With over 7100 species worldwide, long-legged flies (or Dolichopodidae) represent one of the most diverse families in the order Diptera. Only Limoniidae (over 10,300 species), Tachinidae (over 9,600), and Asilidae (over 7,400) comprise more described species. The real number of taxa is supposed to be much higher, especially in the tropics, where dozens of new species are discovered every year. Highest dolichodid diversities and abundances are found in humid sites, and due to their specific habitat requirements they show a high potential as bio-indicators for natural quality assessments of biotopes. As both larvae and adults of most species are predaceous and feed on small soft-bodied arthropods, they have been considered beneficial for pest control. Moreover, their elaborate courtship behaviour and their conspicuous male secondary sexual characters (on the legs, wings, head, or abdomen) provide excellent opportunities for studying sexual selection and speciation processes. Despite, or just because of, its high species richness and the presence of conspicuous morphological characters, phylogenetic research on Dolichopodidae is still in its infancy. On a worldwide basis, until recently the arrangement of species into subfamilies and genera has always been based mainly on traditional morphological research and is currently still subject of debate. Comprehensive molecular phylogenetic data on Dolichopodidae are restricted to a limited set of study based solely on European or Oriental species. The goal of our research project is to generate a detailed phylogenetic analysis of the Family Dolichopodidae at various systematic levels and to infer a first comprehensive molecular phylogeny based on both mitochondrial and nuclear markers with a well-balanced representation of a wide array of key lineages from different zoogeographical regions.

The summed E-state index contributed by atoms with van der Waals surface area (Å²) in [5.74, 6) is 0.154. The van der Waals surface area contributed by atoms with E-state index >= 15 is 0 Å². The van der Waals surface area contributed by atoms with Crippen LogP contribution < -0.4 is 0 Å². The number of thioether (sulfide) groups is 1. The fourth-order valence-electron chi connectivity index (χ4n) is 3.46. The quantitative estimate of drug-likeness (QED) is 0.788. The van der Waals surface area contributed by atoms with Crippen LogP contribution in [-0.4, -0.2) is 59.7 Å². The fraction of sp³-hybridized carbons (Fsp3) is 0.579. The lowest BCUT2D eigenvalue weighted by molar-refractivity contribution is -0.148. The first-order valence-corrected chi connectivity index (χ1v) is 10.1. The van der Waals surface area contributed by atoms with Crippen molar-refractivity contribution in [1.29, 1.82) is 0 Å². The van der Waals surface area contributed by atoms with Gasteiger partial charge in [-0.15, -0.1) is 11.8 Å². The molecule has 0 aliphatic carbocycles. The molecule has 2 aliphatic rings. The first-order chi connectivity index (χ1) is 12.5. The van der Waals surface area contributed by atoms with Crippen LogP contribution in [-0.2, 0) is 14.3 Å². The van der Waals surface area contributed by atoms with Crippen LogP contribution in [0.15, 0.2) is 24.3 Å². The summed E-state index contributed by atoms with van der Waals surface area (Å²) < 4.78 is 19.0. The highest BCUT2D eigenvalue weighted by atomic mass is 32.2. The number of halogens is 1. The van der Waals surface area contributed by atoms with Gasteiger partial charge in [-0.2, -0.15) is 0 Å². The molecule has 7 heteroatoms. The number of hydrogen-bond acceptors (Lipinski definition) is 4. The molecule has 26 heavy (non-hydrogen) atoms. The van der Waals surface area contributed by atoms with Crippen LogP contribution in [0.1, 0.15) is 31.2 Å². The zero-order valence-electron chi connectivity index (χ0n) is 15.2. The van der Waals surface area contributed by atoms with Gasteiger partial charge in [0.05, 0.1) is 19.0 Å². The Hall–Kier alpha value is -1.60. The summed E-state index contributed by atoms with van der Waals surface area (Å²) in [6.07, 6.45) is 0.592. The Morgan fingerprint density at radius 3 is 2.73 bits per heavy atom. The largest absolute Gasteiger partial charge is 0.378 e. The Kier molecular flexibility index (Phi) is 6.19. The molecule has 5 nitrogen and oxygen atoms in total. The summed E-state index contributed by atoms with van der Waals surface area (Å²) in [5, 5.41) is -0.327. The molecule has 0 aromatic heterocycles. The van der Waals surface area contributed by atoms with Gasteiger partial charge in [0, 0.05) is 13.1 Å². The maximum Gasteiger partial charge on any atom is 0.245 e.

Dr. Marco V. Bernasconi (Project leader)
Christoph Germann (Ph.D. student)
Dr. Marc Pollet (Research Institute for Nature and Forest (INBO), Brussels, Belgium)
Dr. Patrick Grootaert (Royal Belgian Institute of Natural Sciences, Brussels, Belgium)